Originally from Halifax, West Yorkshire, Helen Millington, both an artist and a teacher, now finds herself settled in the pleasant town of Kirkcaldy on the beautiful East Coast of Scotland.
Studying Fine Art at Huddersfield School of Art and recently graduating from the University of The West of Scotland with a Masters Degree in Arts and Education. Helen seems to have found a perfect balance between her full time role as an Art teacher and pursuing her own creative work.
Helen tells us what it is like to study a traditional subject, balancing teaching with her own work and shares a little word of encouragement for all you aspiring artists & teachers out there….
What is your earliest creative memory?
My earliest creative memory is painting in the garden on my little easel. Another early memory is watching ‘Hartbeat’ with artist Tony Hart on BBC1!
A lot of people are put off by studying Fine Art due to today’s working environment being so digital, what made you make your decision to follow your passion anyway?
When I attended university in 2005, tablets were a rarity. The course was hugely inspiring and traditionally taught. Three hours of life drawing on a Monday morning, followed by weekly crits and regular constructive criticism from tutors which certainly toughened you up and made students more resilient. We were encouraged to set up a blog, but facebook hadn’t taken off so we relied on visiting exhibitions and sharing ideas. In hindsight, pinterest would have been a lovely resource to have back in 2005. Digital media has since enhanced creative courses but if you are considering a course in fine art, I can assure you that the fundamental aspects of drawing will still be present, as they should be.
For our aspiring fine artists out there… Would you say working, as an Art Teacher is a great stable job to keep you going while working on your art on the side?
The MEd I have recently completed at The University of The West of Scotland specialised in artists and teachers working as one. The course title is ‘artist teacher’. I wholeheartedly agree that the two should crossover. The stability of teaching is reassuring but by bringing in elements of my own personal practice, the pupils can see the potential of the subject, and where it can lead. I am currently in a department where I and at least two other art teachers regularly sell work through galleries, websites and open studios. This makes for an inspiring, energetic atmosphere. The holidays are generous in teaching, and as long as you manage your time efficiently, the holidays can be a very lucrative period.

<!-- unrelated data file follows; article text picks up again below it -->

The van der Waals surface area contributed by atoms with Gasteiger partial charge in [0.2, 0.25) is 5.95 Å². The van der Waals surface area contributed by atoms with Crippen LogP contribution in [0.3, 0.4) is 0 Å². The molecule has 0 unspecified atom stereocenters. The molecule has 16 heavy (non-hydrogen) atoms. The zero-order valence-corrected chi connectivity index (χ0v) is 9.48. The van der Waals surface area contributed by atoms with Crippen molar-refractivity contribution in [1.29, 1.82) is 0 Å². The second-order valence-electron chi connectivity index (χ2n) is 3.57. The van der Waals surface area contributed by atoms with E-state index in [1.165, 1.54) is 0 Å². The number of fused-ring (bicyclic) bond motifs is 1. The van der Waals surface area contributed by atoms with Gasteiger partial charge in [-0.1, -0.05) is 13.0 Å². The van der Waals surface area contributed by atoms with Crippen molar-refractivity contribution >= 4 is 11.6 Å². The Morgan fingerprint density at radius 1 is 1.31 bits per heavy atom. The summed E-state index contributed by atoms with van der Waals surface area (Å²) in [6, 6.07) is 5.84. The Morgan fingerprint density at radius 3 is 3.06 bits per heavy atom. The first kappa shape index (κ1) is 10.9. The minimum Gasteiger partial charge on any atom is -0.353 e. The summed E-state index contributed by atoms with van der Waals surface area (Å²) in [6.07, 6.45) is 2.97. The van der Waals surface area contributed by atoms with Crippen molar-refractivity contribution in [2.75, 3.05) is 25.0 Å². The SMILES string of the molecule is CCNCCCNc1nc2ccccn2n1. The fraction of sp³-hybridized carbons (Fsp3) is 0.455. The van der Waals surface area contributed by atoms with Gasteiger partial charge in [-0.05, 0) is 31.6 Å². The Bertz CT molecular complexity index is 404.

What do you love most about being an artist? And also a teacher?
Introducing my favourite artists to pupils and them being well received is always a positive. Teaching can be incredibly rewarding, especially when you are working within a supportive department with likeminded people. As an artist I enjoy the endless possibilities that creativity brings. The opportunity to record observations of life through different mediums is exciting, I would urge anyone to give it a go.
We are obsessed with your pet portraits (so cute!!) what is the process for this? Do owners send you pictures of their pets to you?
The portraits started out after I painted my mate Kirsty’s Chicken. It was fairly late at night and she had posted photos of her Chicken. I shared the painting and my Brother asked me to paint his dog Teddy. I then started to advertise and I took a few more commissions. There is a page on my website dedicated to the pet portraits, all I require is a clear photo of a pet. I guess the whole thing started out as a happy accident, so I can thank Edna the Chicken for that!
What is your favourite subject matter to paint?
I like to paint fairly morbid illustrations. A few years ago I was having a difficult time and I started to paint skulls. I have struggled with pretty severe depression from an early age and I find the process of painting macabre pieces cathartic! I have recently been working on a series of illustrations based on my personal experiences of mental health and discrimination.
Working within the creative industry is fun yet very difficult at times… Any advice to other traditional artists out there who are in need of some motivation?
Paint what you enjoy. Try and draw every day, even if it is just for five minutes. Email galleries, even the posh ones! Email them pieces of your work with a short statement. They can only say no.
And we second that strongly! The worst they can say is no… but what’s worse than that, is never trying and never knowing if that answer might of been a yes!
Check out more from artist Helen Milligan: